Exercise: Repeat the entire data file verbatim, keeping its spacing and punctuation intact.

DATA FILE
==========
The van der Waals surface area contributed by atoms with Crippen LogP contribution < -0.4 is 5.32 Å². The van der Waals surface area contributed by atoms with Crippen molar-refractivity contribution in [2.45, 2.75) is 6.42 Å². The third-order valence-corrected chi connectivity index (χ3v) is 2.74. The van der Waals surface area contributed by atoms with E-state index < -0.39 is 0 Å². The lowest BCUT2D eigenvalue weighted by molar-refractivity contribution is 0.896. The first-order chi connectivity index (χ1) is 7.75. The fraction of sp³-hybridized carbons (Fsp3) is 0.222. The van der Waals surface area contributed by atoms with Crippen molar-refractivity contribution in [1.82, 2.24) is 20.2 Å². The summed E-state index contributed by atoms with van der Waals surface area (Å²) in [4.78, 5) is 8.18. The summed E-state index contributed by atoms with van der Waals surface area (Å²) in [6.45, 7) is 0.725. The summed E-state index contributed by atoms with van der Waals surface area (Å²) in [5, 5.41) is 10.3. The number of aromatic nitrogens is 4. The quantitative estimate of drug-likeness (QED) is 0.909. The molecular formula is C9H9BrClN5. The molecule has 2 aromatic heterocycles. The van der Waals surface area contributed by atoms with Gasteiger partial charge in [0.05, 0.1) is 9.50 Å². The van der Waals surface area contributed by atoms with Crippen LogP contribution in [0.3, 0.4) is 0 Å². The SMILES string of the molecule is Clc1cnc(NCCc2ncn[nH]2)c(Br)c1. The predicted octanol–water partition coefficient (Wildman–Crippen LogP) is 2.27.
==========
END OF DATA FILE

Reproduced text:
The van der Waals surface area contributed by atoms with Crippen LogP contribution < -0.4 is 5.32 Å². The van der Waals surface area contributed by atoms with Crippen molar-refractivity contribution in [2.45, 2.75) is 6.42 Å². The third-order valence-corrected chi connectivity index (χ3v) is 2.74. The van der Waals surface area contributed by atoms with E-state index < -0.39 is 0 Å². The lowest BCUT2D eigenvalue weighted by molar-refractivity contribution is 0.896. The first-order chi connectivity index (χ1) is 7.75. The fraction of sp³-hybridized carbons (Fsp3) is 0.222. The van der Waals surface area contributed by atoms with Crippen molar-refractivity contribution in [1.82, 2.24) is 20.2 Å². The summed E-state index contributed by atoms with van der Waals surface area (Å²) in [4.78, 5) is 8.18. The summed E-state index contributed by atoms with van der Waals surface area (Å²) in [6.45, 7) is 0.725. The summed E-state index contributed by atoms with van der Waals surface area (Å²) in [5, 5.41) is 10.3. The number of aromatic nitrogens is 4. The quantitative estimate of drug-likeness (QED) is 0.909. The molecular formula is C9H9BrClN5. The molecule has 2 aromatic heterocycles. The van der Waals surface area contributed by atoms with Gasteiger partial charge in [0.05, 0.1) is 9.50 Å². The van der Waals surface area contributed by atoms with Crippen LogP contribution in [0.3, 0.4) is 0 Å². The SMILES string of the molecule is Clc1cnc(NCCc2ncn[nH]2)c(Br)c1. The predicted octanol–water partition coefficient (Wildman–Crippen LogP) is 2.27.